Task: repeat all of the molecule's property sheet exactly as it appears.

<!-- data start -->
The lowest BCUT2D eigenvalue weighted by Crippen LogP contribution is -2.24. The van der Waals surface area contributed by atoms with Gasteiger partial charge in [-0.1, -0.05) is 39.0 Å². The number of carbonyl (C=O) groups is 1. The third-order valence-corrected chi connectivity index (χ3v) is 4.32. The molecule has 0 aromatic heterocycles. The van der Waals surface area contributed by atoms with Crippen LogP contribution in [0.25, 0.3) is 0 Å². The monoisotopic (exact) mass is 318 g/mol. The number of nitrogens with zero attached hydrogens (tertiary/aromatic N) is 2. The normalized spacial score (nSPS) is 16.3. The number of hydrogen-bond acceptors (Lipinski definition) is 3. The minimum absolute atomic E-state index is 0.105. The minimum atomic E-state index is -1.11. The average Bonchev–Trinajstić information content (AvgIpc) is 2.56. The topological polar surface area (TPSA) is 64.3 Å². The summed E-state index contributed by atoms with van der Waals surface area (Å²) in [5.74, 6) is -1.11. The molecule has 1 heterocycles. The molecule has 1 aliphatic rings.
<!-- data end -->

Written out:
The lowest BCUT2D eigenvalue weighted by Crippen LogP contribution is -2.24. The van der Waals surface area contributed by atoms with Gasteiger partial charge in [-0.1, -0.05) is 39.0 Å². The number of carbonyl (C=O) groups is 1. The third-order valence-corrected chi connectivity index (χ3v) is 4.32. The molecule has 0 aromatic heterocycles. The van der Waals surface area contributed by atoms with Crippen LogP contribution in [0.25, 0.3) is 0 Å². The monoisotopic (exact) mass is 318 g/mol. The number of nitrogens with zero attached hydrogens (tertiary/aromatic N) is 2. The normalized spacial score (nSPS) is 16.3. The number of hydrogen-bond acceptors (Lipinski definition) is 3. The minimum absolute atomic E-state index is 0.105. The minimum atomic E-state index is -1.11. The average Bonchev–Trinajstić information content (AvgIpc) is 2.56. The topological polar surface area (TPSA) is 64.3 Å². The summed E-state index contributed by atoms with van der Waals surface area (Å²) in [5.74, 6) is -1.11. The molecule has 1 heterocycles. The molecule has 1 aliphatic rings.